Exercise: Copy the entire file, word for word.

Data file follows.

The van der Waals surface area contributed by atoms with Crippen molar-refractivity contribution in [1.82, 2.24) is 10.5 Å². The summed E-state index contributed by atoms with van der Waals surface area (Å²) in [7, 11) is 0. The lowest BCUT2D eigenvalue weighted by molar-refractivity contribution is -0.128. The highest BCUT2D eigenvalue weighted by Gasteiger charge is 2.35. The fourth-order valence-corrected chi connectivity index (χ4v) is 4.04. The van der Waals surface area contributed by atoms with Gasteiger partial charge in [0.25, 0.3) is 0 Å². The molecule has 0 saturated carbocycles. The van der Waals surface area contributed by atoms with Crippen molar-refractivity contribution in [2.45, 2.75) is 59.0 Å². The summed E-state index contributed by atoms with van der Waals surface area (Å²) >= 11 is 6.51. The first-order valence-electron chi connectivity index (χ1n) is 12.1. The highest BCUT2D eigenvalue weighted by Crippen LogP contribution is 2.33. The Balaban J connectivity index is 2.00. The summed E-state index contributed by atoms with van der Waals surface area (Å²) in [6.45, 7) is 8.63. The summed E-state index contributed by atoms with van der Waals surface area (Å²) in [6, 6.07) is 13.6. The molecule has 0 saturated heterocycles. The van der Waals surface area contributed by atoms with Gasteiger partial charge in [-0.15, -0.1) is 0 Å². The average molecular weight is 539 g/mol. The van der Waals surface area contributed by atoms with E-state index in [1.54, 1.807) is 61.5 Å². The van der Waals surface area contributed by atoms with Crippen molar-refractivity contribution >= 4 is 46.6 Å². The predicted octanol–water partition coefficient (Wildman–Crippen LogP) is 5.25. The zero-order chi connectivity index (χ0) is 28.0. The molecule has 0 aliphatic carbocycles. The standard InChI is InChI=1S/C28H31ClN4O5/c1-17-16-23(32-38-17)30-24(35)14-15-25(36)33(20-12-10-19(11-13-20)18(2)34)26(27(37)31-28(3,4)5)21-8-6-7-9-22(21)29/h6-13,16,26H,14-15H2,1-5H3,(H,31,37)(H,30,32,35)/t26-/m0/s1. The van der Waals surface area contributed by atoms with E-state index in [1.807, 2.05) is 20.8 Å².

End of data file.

The van der Waals surface area contributed by atoms with Crippen molar-refractivity contribution in [1.82, 2.24) is 10.5 Å². The summed E-state index contributed by atoms with van der Waals surface area (Å²) in [7, 11) is 0. The lowest BCUT2D eigenvalue weighted by molar-refractivity contribution is -0.128. The highest BCUT2D eigenvalue weighted by Gasteiger charge is 2.35. The fourth-order valence-corrected chi connectivity index (χ4v) is 4.04. The van der Waals surface area contributed by atoms with Gasteiger partial charge in [0.25, 0.3) is 0 Å². The molecule has 0 saturated carbocycles. The van der Waals surface area contributed by atoms with Crippen molar-refractivity contribution in [2.45, 2.75) is 59.0 Å². The summed E-state index contributed by atoms with van der Waals surface area (Å²) >= 11 is 6.51. The first-order valence-electron chi connectivity index (χ1n) is 12.1. The highest BCUT2D eigenvalue weighted by Crippen LogP contribution is 2.33. The Balaban J connectivity index is 2.00. The summed E-state index contributed by atoms with van der Waals surface area (Å²) in [6.45, 7) is 8.63. The summed E-state index contributed by atoms with van der Waals surface area (Å²) in [6, 6.07) is 13.6. The molecule has 0 saturated heterocycles. The van der Waals surface area contributed by atoms with Gasteiger partial charge in [-0.15, -0.1) is 0 Å². The average molecular weight is 539 g/mol. The van der Waals surface area contributed by atoms with E-state index in [1.54, 1.807) is 61.5 Å². The van der Waals surface area contributed by atoms with Crippen molar-refractivity contribution >= 4 is 46.6 Å². The predicted octanol–water partition coefficient (Wildman–Crippen LogP) is 5.25. The zero-order chi connectivity index (χ0) is 28.0. The molecule has 0 aliphatic carbocycles. The standard InChI is InChI=1S/C28H31ClN4O5/c1-17-16-23(32-38-17)30-24(35)14-15-25(36)33(20-12-10-19(11-13-20)18(2)34)26(27(37)31-28(3,4)5)21-8-6-7-9-22(21)29/h6-13,16,26H,14-15H2,1-5H3,(H,31,37)(H,30,32,35)/t26-/m0/s1. The van der Waals surface area contributed by atoms with E-state index in [1.807, 2.05) is 20.8 Å².